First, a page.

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October 26, 2006

Midterm Exam Study Guide

Below is the midterm study guide. It will be an in-class essay exam. Specifically, you will write two essays. For the first essay, two of the three questions in the study guide will appear on the exam and you will choose one to write for the exam. The second question is exactly what will be on the exam. This will be a closed book exam (i.e. no notes, books, or other materials allowed).

Please email me if you have trouble opening the file.

Midterm Study Guide

October 24, 2006

Group Projects (Follow Up)

Once again, I was really impressed and excited by the presentations to class last night. It looks like every group took interesting photographs and found evocative images in the database to compare and contrast to them.

In addition to opening up a forum for any additional comments, I left class with my head full of questions after looking at all the images. Mostly, I'm wondering what larger arguments we can make after comparing student life now to that in the 1930s and 1940s. How do we explain the seeming move from formal dress to increasing informality? How do we interpret the seeming increased role of technology in everyday life on campus (and the uneasiness about it)? Do we have evidence, as several of you suggested, of a move from community to individualism? Several people mentioned the overwhelming preponderance of "choice" in contemporary photos, and I'm wondering if we might make a larger argument about how "choice" and its analog, "freedom" (thanks for the idea, Hussein), are essential to making sense out of our contemporary world. How do people feel about all this choice and freedom?

October 17, 2006

More Photography

I particularly enjoyed our class session last night. I think all the groups did a great job in finding, analyzing, and sharing an image from the FSA/OWI digital archive. Next week's presentations should be really interesting.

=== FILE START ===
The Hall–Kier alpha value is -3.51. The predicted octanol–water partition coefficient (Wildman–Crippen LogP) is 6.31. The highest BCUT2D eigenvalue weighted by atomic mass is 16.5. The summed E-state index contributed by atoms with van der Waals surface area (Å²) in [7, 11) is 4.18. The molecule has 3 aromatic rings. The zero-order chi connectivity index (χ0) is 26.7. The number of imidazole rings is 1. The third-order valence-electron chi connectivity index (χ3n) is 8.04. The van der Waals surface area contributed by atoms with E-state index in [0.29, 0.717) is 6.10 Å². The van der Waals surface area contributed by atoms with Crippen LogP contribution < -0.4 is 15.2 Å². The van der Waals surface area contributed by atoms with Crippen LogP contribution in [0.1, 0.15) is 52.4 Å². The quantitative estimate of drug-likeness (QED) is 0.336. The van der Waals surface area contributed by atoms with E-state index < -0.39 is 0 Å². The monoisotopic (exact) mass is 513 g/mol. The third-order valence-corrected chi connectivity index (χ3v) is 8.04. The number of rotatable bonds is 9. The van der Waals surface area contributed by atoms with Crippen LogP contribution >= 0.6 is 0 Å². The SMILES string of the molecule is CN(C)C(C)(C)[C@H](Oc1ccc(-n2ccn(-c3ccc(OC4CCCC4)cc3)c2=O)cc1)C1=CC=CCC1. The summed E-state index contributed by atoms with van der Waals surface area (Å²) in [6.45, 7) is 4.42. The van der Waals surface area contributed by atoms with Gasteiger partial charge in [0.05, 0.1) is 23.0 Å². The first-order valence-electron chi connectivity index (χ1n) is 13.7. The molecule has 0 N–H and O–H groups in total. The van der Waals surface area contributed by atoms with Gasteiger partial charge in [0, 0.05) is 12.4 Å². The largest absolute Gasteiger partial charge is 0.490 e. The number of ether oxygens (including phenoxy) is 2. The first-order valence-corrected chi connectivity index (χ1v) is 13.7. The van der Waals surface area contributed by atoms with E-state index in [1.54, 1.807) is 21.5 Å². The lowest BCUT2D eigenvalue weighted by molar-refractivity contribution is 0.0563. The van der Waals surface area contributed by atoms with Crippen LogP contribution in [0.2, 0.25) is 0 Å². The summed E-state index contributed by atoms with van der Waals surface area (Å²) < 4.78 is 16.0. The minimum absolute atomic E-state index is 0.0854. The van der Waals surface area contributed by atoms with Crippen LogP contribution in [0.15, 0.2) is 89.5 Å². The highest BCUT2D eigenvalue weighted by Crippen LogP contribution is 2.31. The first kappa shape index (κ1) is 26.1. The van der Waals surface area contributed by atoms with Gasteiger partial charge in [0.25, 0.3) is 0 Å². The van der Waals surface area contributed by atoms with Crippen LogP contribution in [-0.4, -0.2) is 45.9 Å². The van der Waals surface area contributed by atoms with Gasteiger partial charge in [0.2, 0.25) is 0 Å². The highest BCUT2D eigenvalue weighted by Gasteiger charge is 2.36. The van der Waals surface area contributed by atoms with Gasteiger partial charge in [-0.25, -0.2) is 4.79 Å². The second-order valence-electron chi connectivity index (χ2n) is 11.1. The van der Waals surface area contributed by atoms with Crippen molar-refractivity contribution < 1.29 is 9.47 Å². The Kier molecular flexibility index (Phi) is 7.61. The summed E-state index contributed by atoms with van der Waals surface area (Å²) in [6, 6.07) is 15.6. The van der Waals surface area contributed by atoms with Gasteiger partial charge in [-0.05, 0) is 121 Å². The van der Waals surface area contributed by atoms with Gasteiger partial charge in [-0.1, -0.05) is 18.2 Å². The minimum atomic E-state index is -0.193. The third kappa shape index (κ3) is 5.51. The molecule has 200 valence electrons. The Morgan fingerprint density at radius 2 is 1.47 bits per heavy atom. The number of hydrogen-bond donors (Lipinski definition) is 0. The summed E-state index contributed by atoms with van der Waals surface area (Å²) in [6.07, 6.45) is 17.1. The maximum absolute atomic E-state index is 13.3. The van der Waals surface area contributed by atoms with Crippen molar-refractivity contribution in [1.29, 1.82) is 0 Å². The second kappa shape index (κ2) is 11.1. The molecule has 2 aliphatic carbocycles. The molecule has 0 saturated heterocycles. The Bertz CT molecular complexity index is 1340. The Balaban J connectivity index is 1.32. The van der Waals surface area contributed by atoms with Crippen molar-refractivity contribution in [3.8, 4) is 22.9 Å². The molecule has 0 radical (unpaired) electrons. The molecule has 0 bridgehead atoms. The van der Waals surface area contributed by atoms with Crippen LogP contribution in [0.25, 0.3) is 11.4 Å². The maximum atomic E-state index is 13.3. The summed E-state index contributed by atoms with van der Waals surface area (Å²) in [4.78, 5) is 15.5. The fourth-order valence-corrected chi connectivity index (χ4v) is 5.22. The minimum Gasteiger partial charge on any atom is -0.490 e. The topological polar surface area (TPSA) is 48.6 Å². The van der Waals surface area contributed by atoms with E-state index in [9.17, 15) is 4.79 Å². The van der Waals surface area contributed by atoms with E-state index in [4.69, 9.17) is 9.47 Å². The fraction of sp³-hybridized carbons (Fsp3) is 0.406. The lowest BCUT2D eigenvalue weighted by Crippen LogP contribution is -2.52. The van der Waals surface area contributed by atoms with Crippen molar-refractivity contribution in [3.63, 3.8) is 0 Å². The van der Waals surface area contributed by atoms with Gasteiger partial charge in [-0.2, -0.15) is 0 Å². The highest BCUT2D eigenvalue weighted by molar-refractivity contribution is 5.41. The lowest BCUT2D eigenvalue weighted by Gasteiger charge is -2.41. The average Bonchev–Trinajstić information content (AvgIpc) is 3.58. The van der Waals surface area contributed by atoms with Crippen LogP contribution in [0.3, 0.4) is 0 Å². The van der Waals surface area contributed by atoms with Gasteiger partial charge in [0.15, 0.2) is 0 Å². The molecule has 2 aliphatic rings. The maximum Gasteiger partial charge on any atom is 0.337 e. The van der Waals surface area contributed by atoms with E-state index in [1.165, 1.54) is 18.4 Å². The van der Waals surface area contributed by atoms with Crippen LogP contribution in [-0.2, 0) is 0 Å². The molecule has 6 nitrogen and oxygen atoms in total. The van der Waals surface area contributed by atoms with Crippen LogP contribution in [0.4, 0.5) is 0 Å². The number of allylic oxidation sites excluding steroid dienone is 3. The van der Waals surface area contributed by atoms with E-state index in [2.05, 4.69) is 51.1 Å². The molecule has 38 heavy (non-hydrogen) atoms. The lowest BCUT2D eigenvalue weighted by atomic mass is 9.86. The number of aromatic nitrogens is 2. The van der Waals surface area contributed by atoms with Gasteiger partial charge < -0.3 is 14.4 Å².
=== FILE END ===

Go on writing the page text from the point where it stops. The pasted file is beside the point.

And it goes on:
I left last night's class with a number of questions that we can hopefully continue thinking about here. Looking at the images from presentations, does Roeder's claim that WWII imagery led to viewing the war in simple dichotomies still hold up? After all, these were images that had their roots in the 1930s imagery we saw in class? I also wonder if anyone had more thoughts about how we could draw connections between the 10 images presented in class? We discussed some, such as the primacy of work, questions about segregation/integration and who counts as American. For example, what other ideas did people have in looking at the image from a Montana bar with a sign prohibiting Indians from buying beer? Was the photo supportive, ironic, hostile... In short, I think there were some great ideas mentioned in class and I'm hoping there will be more added here.

October 10, 2006

Media, Empire, Photography (Following Up)

Once again, I want to open a thread so that anyone with thoughts about last night's lecture, history lab, or reading has a forum to share their thoughts. I found this chapter from Wexler's book to be really thought-provoking, as it asks us to think about the connections between the domestic imagery common at the turn of the century and the simultaneous emergence of an American overseas empire. Did anyone else enjoy the reading? Did anyone find it difficult? Did anyone disagree with Wexler?

And Wexler's argument opens up this larger question about how we can "read" photographs for clues about how people imagined their world in the past. Our lab focused on war photos, but I'd like to suggest that this exercise could be repeated for almost any photograph. Are there other photographic styles or themes you can think of that might reveal clues about the past? Is it too much to describe photographs as "created" given that they do, in fact, simply record light on silver particles (or pixels, today)? How else might we think about photographs historically?

October 9, 2006

Group Project

Below is a link to the group project assignment. We'll discuss this in more detail tonight in the last hour of class.

Group Project Assignment

October 3, 2006

Race and Entertainment (follow-up)

We didn't get the chance to discuss the lecture, readings, or movie last night, so I wanted to post this thread and give everyone a chance to speak their mind. At the core of last night's work was the connection between race in U.S. history and forms of popular entertainment, such as blackface minstrelsy and wild west shows, that have turned racial tensions and stereotypes into entertainment. On the one hand, last night's movie painted a fairly bleak picture of how stereotypes of African-Americans have been created and perpetuated through media representations. Other scholars have suggested that the story is more complicated, arguing that the interracial hybridity underlying much popular entertainment means it is open to multiple interpretations, including those that work against rigid stereotypes. What do you think? How do representations of race and racial difference operate in popular entertainment today? Are certain forms of representations more pernicious than others and, if so, which ones?